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The One Ring Forums: Tolkien Topics: Movie Discussion: The Hobbit:
The First (and Worst) Adaptation of The Hobbit

Eruonen
Valinor


Jun 9, 6:42pm

Post #1 of 3 (2634 views)
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The First (and Worst) Adaptation of The Hobbit Can't Post

https://www.youtube.com/watch?v=XsHGQptDJ2Y


Otaku-sempai
Immortal


Jun 9, 7:21pm

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Yeah... [In reply to] Can't Post

The (barely) animated 1967 short seems to have been thrown together in about a month in order to meet the minimum requirements to retain the film rights to The Hobbit and The Lord of the Rings. The original intent was to make an animated feature film of The Hobbit but the project just wasn't coming together, so this was essentially a delaying tactic to keep the rights from reverting to Tolkien. Of course, the rights eventually went to The Saul Zaentz Company.

#FidelityToTolkien
#DiversityWithFidelity


Chen G.
Gondor

Jun 9, 11:08pm

Post #3 of 3 (2611 views)
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As far as I can tell [In reply to] Can't Post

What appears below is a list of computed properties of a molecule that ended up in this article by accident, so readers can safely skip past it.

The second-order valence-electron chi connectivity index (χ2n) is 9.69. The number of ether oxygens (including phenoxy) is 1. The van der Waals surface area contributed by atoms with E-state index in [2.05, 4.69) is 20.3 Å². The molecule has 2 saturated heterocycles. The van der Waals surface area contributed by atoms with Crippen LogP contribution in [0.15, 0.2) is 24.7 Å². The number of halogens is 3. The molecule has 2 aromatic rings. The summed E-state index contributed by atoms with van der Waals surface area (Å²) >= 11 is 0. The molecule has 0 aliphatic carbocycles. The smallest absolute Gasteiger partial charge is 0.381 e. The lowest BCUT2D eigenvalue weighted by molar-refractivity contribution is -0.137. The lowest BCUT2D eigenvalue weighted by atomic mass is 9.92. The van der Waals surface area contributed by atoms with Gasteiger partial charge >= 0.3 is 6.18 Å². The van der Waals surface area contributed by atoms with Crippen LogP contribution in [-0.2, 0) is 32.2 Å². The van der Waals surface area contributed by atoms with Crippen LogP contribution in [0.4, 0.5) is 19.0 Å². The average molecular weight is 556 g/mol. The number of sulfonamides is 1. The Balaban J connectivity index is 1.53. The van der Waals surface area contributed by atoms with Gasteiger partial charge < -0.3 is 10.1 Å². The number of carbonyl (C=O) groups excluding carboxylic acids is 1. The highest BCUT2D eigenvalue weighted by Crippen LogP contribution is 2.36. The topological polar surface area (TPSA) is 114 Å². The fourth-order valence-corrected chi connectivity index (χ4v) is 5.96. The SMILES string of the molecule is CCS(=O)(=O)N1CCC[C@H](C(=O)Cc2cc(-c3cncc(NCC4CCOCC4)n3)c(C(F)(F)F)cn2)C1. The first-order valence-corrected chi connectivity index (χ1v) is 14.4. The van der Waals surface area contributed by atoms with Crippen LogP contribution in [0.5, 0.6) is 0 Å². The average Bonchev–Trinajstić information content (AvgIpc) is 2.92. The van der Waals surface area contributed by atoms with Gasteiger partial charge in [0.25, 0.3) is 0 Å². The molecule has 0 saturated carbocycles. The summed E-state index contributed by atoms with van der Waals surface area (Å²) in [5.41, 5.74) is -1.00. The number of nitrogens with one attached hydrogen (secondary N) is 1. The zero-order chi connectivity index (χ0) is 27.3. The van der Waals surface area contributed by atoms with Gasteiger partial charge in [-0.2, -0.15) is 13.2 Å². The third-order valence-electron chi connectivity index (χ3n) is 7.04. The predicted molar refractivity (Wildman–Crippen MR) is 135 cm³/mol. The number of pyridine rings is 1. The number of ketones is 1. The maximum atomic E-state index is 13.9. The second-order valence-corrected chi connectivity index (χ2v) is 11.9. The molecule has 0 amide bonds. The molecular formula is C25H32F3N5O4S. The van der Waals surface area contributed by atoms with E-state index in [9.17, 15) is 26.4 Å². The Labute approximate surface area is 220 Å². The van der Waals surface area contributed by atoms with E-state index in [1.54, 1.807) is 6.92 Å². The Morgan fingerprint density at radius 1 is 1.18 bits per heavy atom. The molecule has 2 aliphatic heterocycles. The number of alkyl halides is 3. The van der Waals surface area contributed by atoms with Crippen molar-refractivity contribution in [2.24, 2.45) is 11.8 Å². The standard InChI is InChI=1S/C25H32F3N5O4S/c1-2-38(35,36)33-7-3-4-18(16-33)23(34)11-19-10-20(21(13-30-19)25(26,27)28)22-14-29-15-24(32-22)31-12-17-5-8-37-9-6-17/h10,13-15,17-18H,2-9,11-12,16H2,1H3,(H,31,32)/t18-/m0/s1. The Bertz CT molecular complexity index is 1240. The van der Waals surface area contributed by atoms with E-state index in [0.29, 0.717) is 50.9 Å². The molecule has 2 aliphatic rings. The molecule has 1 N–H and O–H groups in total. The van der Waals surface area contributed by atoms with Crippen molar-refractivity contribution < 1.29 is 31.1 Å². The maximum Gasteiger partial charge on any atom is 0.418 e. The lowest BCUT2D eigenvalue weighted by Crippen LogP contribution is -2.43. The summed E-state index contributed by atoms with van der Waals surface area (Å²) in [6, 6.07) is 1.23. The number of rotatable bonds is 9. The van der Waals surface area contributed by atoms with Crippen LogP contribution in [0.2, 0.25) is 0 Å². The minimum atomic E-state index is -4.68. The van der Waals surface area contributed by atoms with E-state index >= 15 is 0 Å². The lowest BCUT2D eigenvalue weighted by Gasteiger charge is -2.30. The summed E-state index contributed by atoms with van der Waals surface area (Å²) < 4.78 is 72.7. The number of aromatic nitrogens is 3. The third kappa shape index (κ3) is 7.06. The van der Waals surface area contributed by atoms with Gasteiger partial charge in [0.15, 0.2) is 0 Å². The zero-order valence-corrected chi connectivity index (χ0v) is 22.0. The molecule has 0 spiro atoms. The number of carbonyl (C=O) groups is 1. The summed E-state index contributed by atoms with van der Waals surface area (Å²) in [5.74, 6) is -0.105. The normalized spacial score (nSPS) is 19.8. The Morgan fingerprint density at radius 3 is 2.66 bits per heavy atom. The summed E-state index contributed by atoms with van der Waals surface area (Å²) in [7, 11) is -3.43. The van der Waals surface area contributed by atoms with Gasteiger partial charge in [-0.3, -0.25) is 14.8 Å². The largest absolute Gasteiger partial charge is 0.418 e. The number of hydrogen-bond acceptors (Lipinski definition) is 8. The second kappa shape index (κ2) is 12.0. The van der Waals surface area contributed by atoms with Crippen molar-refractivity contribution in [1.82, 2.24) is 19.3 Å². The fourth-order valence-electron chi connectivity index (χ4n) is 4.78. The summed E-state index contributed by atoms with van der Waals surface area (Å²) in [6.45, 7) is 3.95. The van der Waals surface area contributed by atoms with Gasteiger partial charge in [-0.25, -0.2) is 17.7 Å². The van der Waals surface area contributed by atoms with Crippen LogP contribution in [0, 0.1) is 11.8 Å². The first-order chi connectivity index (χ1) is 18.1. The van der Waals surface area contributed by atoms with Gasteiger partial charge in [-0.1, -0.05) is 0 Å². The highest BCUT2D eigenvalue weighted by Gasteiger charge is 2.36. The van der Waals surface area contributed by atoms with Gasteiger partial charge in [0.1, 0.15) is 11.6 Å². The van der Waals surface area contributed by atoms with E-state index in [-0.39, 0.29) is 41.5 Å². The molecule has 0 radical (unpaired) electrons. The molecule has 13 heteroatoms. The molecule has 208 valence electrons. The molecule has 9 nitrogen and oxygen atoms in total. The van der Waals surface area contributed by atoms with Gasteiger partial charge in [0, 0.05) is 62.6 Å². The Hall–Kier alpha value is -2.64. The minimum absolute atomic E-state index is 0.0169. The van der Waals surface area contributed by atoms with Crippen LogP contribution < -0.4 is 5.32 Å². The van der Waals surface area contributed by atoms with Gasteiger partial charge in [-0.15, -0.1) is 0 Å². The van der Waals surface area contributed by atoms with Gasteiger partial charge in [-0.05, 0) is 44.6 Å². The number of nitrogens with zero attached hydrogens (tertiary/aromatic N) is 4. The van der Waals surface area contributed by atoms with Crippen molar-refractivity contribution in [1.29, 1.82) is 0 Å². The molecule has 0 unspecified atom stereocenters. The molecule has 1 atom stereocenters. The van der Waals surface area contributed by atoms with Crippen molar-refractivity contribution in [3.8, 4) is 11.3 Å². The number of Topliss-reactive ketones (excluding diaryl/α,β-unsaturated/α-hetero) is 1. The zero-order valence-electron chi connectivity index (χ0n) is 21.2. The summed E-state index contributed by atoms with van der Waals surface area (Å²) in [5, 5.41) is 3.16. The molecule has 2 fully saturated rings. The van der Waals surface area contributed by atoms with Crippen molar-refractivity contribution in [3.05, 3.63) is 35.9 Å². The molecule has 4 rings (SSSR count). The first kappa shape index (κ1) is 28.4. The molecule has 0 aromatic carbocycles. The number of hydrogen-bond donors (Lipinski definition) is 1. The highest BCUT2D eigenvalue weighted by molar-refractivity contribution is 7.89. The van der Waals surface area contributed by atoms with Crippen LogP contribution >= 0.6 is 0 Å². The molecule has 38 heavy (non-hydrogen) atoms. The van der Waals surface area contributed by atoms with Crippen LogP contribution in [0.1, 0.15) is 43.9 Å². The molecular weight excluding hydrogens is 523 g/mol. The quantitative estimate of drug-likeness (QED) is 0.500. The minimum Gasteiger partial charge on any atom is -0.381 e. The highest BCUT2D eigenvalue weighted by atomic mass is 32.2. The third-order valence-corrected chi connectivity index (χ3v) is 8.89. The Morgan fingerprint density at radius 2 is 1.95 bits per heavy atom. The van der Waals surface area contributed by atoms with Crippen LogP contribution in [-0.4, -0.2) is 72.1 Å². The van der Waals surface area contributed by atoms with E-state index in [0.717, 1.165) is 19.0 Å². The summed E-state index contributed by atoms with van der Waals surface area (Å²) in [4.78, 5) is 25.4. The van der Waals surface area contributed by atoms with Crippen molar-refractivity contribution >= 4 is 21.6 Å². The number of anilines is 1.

It goes like this: Tolkien coming out of the negotiations with Morton Zimmerman, decided it would be easier to lease the rights for a certain time window instead of keeping them and trying to be directly involved in adaptations. This he did in his negotiations to make an animated The Hobbit with producer William L. Snyder.

Tolkien seemed somewhat jaded about Snyder commenting that "he is sure to perpetrate [..] many objectionable things" but nevertheless couldn't contain his curiosity and in Snyder's long dalliance with the project, had forward inquiries to him about how the project is coming along. According to John Boorman, he too would later have a correspondence with Tolkien about his film version (here at Boorman's initiative, being that he wanted Tolkien to appear in his film) which would show Tolkien didn't just waive away the idea of film adaptations: He cared.

Snyder seemed to have had trouble finding a studio to finance and distribute his film, and with the date of the end of the lease coming, he dug up the contracts and saw it only specified "colour film version of The Hobbit." So he had his writer condense the work to a single reel and had about a dozen people see it, on the condition that - to get a refund on the admission - they'd first have to sign a document saying they paid to see "a colour film version of The Hobbit."

From the memories of writer/animator Gene Deitch it seems some of the changes, such as the tweaking of names and the addition of Princess Mika, were part of the unabridged script. Deitch spent most of the writing process unaware of The Lord of the Rings but he evidentally read it in time to incorporate it into the script, since the Ring is referred to as a "Ring of Power."

The rights were sold back to Tolkien just as he was in the process of selling them to Bernie-Katzka Productions and United Artists, who ended-up not really doing anything with the rights to The Hobbit until the late 2000s.


(This post was edited by Chen G. on Jun 9, 11:11pm)

 
 

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